On Monday 31 January, the RIPE NCC held an “Open House” community discussion about DNS4EU, the European Commission's recent tender process to establish a European public DNS resolver.
This intention was originally mentioned in the EU's Cybersecurity Strategy, published in December 2020. Although few details were available at the time, the recently published tender provides more details on how the EU Commission envisions this service. The call for proposals has become part of the Connecting Europe Facility that aims to co-fund this and other projects to enhance the European Digital Infrastructure
From the Commission side, the concerns driving this initiative relate to consolidation of DNS resolution services in the hands of a few (non-EU) companies (i.e. the emergence of public DNS resolver services hosted by Google and Cloudflare), privacy and data protection in the processing of DNS data, and the perceived need for EU investment in the field to better identify and filter EU-specific “cyber-threats”.
The session drew around 140 people, and following a brief presentation on the background and details, many joined in an active conversation over the course of just over an hour. The archive of these discussions and related slide-deck are all available online, and I won’t attempt here to capture everything that was said, either out loud or in the accompanying chat. However, a number of points emerged from the discussion that I can try to summarise:
- There are significant concerns within the community about how such a service might be used in future. While the current documentation makes no reference to any requirement for operators or individuals to use this resolver service, numerous participants felt that such a service, developed and launched under such circumstances, raised the spectre of such obligations or requirements coming into force at a future date.
- While there have been other DNS resolver projects around the world with government support or involvement (for instance, in the UK and Canada), there was a sense that DNS4EU represents a new kind and degree of government intervention in the space.
- There is clear interest on the part of the European DNS community (which is perhaps distinct from, but very much overlapping with the RIPE community) in who will be selected to carry out this project, as it will have a significant impact on the DNS landscape in the region. A number of call participants noted that they are part of consortiums preparing to bid for the project, or are interested in joining such a consortium.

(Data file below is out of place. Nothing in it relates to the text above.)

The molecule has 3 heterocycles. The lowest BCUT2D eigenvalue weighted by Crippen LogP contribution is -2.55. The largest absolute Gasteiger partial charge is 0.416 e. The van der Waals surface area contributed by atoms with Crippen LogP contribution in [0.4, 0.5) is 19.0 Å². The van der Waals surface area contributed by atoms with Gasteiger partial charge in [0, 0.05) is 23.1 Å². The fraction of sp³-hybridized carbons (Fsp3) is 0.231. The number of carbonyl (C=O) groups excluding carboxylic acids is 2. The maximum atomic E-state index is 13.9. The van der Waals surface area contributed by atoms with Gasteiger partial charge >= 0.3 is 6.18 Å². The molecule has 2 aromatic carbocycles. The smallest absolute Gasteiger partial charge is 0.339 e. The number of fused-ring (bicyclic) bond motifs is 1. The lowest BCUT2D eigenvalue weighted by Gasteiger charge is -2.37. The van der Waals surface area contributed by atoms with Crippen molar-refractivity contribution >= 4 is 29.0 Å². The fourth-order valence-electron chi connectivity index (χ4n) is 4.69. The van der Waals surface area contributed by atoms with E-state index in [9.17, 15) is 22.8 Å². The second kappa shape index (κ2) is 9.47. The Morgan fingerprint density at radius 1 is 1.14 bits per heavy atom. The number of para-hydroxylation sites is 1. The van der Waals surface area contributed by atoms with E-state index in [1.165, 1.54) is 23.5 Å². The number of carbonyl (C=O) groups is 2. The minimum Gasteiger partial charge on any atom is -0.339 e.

- There were technical concerns noted in relation to centralisation or consolidation of DNS resolution services (a potential “single point of failure”), though some saw a “federated” DNS4EU model as providing sufficiently distributed service to mitigate that risk.
- The possibility of the RIPE NCC taking an active role in this process was raised, but there was not clear support for (and some strong sentiment against) the RIPE NCC being involved with any bidding consortium; however, some noted that the RIPE community may wish to engage with the eventual operator, particularly if that operator is looking to develop some form of multistakeholder governance. There was also support for the RIPE NCC’s continuing engagement with the European Commission (and facilitation of engagement between the EU institutions and the RIPE community).
This is a topic that is getting a great deal of attention in various venues, and will likely continue to be a subject of interest in the coming months. There has already been some discussion on the RIPE DNS Working Group mailing list; there is also obvious relevance for the RIPE Cooperation Working Group, and possibly other RIPE working groups. Expect to hear more, and I’d encourage anyone with interest or insight to contribute to those RIPE community discussions!